Wednesday, 8 June 2011
Monday, 6 June 2011
- Microsoft Press Conference | 9:30am
- Electronic Arts Press Conference | 12:30pm
- Ubisoft Press Conference | 2:20pm
- Sony Press Conference | 5:00pm
- Nintendo Press Conference | 9:00am
- Mass Effect 3 | 1:00pm
- Battlefield 3 | 1:30pm
- Batman: Arkham City | 2:00pm
- Resistance 3 | 3:00pm
- Starhawk | 3:20pm
- Twisted Metal | 3:40pm
- NGP Demos | 4:00pm
- Journey | 4:20pm
- Uncharted 3: Drake's Deception | 4:40pm
- Gears of War 3 (Campaign) | 5:00pm
- Forza Motorsports 4 | 5:20pm
- Super Secret Remake | 5:40pm
- Ms. 'Splosion Man | 6:00pm
- Modern Warfare 3 | 6:30pm
- Spider-Man: Edge of Time | 11:00am
- Dead Island | 11:20am
- Gears of War 3 (Horde Mode) | 11:40am
- Rage | Noon
- Prey 2 | 12:20pm
- Shinobi | 12:40pm
- Saints Row III | 1:00pm
- Lord of the Rings: War in the North | 1:30pm
- Ninja Gaiden III | 2:00pm
- The Darkness II | 3:00pm
- Street Fighter X Tekken | 3:20pm
- Resident Evil: Operation Raccoon City | 3:40pm
- Deus Ex: Human Revolution | 4:00pm
- Tomb Raider | 4:20pm
- Super Secret Sequel #1 | 4:40pm
- The Elder Scrolls V: Skyrim | 5:00pm
- WWE 12 | 5:20pm
- Super Secret Sequel #2 | 5:40pm
- Prototype 2 | 6:00pm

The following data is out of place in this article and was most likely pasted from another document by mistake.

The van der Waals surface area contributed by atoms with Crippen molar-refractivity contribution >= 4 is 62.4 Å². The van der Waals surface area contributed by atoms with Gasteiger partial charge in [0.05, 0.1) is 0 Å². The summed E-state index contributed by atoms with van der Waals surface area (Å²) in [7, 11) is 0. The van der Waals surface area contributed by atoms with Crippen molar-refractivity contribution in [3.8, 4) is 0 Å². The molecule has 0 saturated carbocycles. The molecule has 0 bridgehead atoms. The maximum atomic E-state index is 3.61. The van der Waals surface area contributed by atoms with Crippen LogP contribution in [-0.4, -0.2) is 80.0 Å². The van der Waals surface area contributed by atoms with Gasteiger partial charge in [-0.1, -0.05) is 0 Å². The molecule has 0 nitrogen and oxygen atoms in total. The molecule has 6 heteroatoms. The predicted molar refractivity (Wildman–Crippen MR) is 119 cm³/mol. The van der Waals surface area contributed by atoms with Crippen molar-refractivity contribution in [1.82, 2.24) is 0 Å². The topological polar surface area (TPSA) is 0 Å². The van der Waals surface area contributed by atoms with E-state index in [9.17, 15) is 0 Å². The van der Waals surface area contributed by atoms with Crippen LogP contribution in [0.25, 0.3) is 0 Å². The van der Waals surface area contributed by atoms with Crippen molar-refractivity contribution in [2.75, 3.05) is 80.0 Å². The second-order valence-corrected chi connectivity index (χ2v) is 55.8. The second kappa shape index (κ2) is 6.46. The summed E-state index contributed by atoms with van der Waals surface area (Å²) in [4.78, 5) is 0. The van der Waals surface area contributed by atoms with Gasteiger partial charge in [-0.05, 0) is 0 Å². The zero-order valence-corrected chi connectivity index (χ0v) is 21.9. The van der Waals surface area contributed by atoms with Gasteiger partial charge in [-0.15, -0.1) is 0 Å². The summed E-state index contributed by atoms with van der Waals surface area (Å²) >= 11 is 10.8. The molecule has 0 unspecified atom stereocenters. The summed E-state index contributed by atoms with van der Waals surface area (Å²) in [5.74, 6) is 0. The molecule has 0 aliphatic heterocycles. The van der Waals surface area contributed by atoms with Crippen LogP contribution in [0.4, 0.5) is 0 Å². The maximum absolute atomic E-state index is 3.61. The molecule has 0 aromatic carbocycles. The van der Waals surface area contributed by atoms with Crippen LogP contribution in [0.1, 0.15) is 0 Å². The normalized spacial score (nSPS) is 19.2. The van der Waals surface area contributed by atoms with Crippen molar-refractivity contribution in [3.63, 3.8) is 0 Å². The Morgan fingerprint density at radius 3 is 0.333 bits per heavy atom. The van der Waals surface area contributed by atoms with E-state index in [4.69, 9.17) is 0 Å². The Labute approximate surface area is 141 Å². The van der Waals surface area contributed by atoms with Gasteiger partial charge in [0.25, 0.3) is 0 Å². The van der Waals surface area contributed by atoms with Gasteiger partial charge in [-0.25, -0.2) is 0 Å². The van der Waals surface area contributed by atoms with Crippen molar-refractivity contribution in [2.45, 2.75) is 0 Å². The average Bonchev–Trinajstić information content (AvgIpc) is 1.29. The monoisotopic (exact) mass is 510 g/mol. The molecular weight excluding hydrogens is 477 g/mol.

- BioShock Infinite | 6:30pm
- Star Wars: The Old Republic | 11:00am
- Dark Souls | 11:20am
- Inversion | 11:40am
- Warhammer 40k: Space Marine | Noon
- X-Men: Destiny | 12:20pm
- Kingdoms of Amalur: Reckoning | 12:40pm
- Jurassic Park: The Game | 1:00pm
- Sniper: Ghost Warrior 2 | 1:30pm
- Bastion | 2:20pm
- Assassin's Creed: Revelations | 3:00pm
- Tom Clancy's Ghost Recon: Future Soldier | 3:20pm
- Rayman Origins | 3:40pm
- Sonic Generations | 4:00pm
- Catherine | 4:20pm
- Need For Speed: The Run | 4:40pm
- SSX | 5:00pm
- Madden 12 | 5:20pm
- FIFA 12 | 5:40pm
Saturday, 16 April 2011
Saturday, 26 March 2011
Thursday, 3 March 2011
So, because their are so many superb tracks that spring to mind, the other day (for laughs!) I decided to challenge a colleague and myself into coming up with a tracklist, a 15 strong 'Ultimate Video Game Soundtrack' any game, any system the only rule being NO covers or remixes. I also asked the fellow Gainboy community on facebook to contribute, so thanks one and all for your suggestions. It was really hard to chose so don't be to mad at me if you don't agree on the finished list. Each to his own etc...
Ok, here we go may i present to you, in no particular order (this is an album, not a top 15) Dr Lucian Sanchez's 'Ultimate Video Game Soundtrack' :-
Track 1. Area 5 (fear is a mind killer) by Adam Freeland - Rez.
Amazing track, a great walking song and 'that' sample .... epic!
Track 2. Tour of Venice by Jesper Kyd - Assassins Creed 2
First time i heard this, escaping from a rooftop chase, i found myself on top of a church looking out onto the beautiful Italian vista the song hit its soaring peak at 1:30 (clink the link) Wow, needless to say i had a moment...still one most moving games I've played.